- Series Information
- The Oxford Handbook of Organized Crime
- List of Contributors
- Organized Crime: A Contested Concept
- Theoretical Perspectives on Organized Crime
- Searching for Organized Crime in History
- How to Research Organized Crime
- The Italian Mafia
- The Italian-American Mafia
- the Russian Mafia: Rise and Extinction
- Organized Crime in Colombia: The Actors Running the Illegal Drug Industry
- Mexican Drug “Cartels”
- Chinese Organized Crime
- The Japanese Yakuza
- Nigerian Criminal Organizations
- Gangs Another Form of Organized Crime?
- Opportunistic Structures of Organized Crime
- Organizing Crime: The State as Agent
- The Social Embeddedness of Organized Crime
- Protection and Extortion
- Drug Markets and Organized Crime
- Human Smuggling, Human Trafficking, and Exploitation in the Sex Industry
- Illegal Gambling
- Money Laundering
- Arms Trafficking
- Organized Fraud
- The Illegal Exploitation of Natural Resources
- Organized Crime Control in the United States of America
- U.S. Organized Crime Control Policies Exported Abroad
- European Union Organized Crime Control Policies
- The Fight Against the Italian Mafia
- Organized Crime Control in Australia and New Zealand
- Organized Crime “Control” in Asia: Experiences from India, China, and the Golden Triangle
- Finance-Oriented Strategies of Organized Crime Control
Abstract and Keywords
Despite the challenges, the study of organized crime has developed rapidly in the past 20 years in both quantitative and qualitative terms. The purpose of this essay is to provide an overview of the methods and approaches used in researching organized crime and organized crime–related issues. After the Introduction, section II focuses on official data and accounts (including interviews with public officials). Section III deals with quantitative and economic analyses, section IV with historical/archival research, and section V with network analyses. Section VI focuses on ethnographic studies, and section VII on interviewing offenders, consumers/clients, and victims of organized crime. Although the research that has been conducted into this subject cannot be reviewed in its entirety, this essay offers some good examples that typify methodologies associated with the aforementioned genres of research, as well as the problems and limitations that accompany them.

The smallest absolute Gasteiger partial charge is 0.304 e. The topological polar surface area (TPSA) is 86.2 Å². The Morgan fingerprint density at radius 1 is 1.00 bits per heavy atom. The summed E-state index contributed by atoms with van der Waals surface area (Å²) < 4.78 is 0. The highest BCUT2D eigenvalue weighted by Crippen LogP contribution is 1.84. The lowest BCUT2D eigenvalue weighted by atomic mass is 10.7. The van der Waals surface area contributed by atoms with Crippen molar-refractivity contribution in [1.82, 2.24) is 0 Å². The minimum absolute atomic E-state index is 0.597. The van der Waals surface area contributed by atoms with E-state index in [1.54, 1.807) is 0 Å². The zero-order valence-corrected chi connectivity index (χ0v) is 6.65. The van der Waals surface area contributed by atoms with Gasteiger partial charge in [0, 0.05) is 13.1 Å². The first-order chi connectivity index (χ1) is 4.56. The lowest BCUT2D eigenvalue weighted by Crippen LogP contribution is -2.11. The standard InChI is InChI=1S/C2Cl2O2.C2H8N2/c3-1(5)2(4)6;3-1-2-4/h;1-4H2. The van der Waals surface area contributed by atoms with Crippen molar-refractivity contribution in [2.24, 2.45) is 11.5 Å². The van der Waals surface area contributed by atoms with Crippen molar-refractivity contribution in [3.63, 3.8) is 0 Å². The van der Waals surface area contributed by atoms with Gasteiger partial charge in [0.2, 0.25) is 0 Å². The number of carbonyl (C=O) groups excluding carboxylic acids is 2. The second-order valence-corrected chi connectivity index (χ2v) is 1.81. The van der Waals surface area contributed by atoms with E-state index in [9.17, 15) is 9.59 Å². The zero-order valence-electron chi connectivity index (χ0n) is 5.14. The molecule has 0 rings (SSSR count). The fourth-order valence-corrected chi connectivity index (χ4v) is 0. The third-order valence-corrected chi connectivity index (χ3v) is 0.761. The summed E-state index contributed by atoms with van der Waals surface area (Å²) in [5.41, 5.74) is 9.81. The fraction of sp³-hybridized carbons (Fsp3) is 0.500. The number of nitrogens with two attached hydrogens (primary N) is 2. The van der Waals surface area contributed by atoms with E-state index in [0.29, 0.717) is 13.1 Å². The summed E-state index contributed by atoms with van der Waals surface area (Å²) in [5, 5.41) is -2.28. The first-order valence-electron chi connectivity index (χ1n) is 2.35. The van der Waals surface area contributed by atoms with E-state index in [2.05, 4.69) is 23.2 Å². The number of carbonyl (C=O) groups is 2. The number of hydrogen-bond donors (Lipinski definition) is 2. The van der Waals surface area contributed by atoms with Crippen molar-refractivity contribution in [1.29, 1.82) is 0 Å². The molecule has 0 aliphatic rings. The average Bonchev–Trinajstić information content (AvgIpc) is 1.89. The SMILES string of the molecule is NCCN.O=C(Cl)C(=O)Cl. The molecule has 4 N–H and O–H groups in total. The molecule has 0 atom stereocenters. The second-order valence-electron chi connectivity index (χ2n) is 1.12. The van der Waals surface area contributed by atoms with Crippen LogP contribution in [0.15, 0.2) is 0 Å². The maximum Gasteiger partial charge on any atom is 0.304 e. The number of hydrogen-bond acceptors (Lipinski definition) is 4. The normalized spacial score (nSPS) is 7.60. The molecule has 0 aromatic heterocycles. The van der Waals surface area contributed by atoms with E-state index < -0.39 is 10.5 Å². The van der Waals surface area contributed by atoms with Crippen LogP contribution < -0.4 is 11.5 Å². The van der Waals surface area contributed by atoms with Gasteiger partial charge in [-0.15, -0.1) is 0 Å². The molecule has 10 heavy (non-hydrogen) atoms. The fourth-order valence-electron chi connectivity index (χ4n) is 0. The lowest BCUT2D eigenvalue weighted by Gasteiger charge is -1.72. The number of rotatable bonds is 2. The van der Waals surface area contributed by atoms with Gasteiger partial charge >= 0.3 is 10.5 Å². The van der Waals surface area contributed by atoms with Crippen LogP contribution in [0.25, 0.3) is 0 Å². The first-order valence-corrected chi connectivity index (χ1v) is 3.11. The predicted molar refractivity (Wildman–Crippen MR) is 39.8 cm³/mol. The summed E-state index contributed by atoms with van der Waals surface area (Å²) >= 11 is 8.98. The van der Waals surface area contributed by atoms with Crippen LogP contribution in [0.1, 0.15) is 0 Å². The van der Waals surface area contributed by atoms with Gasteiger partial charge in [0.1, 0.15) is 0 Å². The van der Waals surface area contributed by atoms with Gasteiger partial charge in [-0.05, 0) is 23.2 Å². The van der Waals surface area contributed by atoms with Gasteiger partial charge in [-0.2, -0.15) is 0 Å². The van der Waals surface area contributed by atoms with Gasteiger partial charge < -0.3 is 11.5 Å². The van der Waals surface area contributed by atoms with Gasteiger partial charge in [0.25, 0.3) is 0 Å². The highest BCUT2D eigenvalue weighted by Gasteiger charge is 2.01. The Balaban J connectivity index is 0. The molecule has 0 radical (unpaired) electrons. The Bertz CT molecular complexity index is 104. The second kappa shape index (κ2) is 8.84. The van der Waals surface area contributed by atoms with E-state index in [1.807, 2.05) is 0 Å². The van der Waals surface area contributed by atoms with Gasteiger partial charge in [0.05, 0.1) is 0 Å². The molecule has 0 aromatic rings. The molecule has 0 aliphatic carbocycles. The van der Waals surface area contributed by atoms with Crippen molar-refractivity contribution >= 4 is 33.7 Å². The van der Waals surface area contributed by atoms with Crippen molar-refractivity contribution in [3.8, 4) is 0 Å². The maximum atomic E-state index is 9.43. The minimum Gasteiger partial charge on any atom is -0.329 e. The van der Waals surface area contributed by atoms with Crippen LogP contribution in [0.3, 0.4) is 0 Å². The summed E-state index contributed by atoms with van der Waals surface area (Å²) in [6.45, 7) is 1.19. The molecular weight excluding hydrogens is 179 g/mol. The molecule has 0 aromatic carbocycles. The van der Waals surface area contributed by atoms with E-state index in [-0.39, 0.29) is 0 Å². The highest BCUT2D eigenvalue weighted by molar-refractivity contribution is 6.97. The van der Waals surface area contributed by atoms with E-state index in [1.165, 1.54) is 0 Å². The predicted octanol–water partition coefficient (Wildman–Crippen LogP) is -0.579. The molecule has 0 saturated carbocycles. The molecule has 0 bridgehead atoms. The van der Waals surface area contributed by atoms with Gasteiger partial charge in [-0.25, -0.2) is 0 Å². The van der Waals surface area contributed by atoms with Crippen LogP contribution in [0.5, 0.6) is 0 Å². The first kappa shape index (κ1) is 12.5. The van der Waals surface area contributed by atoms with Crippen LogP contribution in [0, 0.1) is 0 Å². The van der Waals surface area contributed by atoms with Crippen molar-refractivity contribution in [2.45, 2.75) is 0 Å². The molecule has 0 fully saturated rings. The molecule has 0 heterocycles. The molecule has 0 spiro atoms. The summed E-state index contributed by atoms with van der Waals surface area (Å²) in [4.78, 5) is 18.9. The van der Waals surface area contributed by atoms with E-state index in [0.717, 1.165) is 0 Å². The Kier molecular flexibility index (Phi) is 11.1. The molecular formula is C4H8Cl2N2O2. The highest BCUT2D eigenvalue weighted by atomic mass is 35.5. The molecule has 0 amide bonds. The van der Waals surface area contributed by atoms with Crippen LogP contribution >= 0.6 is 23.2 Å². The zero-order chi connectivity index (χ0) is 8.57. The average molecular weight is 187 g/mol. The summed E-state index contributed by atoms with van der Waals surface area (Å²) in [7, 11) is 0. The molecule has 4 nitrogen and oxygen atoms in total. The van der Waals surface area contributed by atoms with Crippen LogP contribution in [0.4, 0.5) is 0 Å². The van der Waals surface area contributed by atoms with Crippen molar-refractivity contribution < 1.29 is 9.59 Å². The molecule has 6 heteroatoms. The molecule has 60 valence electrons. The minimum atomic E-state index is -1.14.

Dick Hobbs is a Professor of Sociology and Director of the Essex Criminology Centre at Essex University.
Dr. Georgios A. Antonopoulos is Reader in Criminology at the School of Social Sciences and Law, Teesside University, UK.
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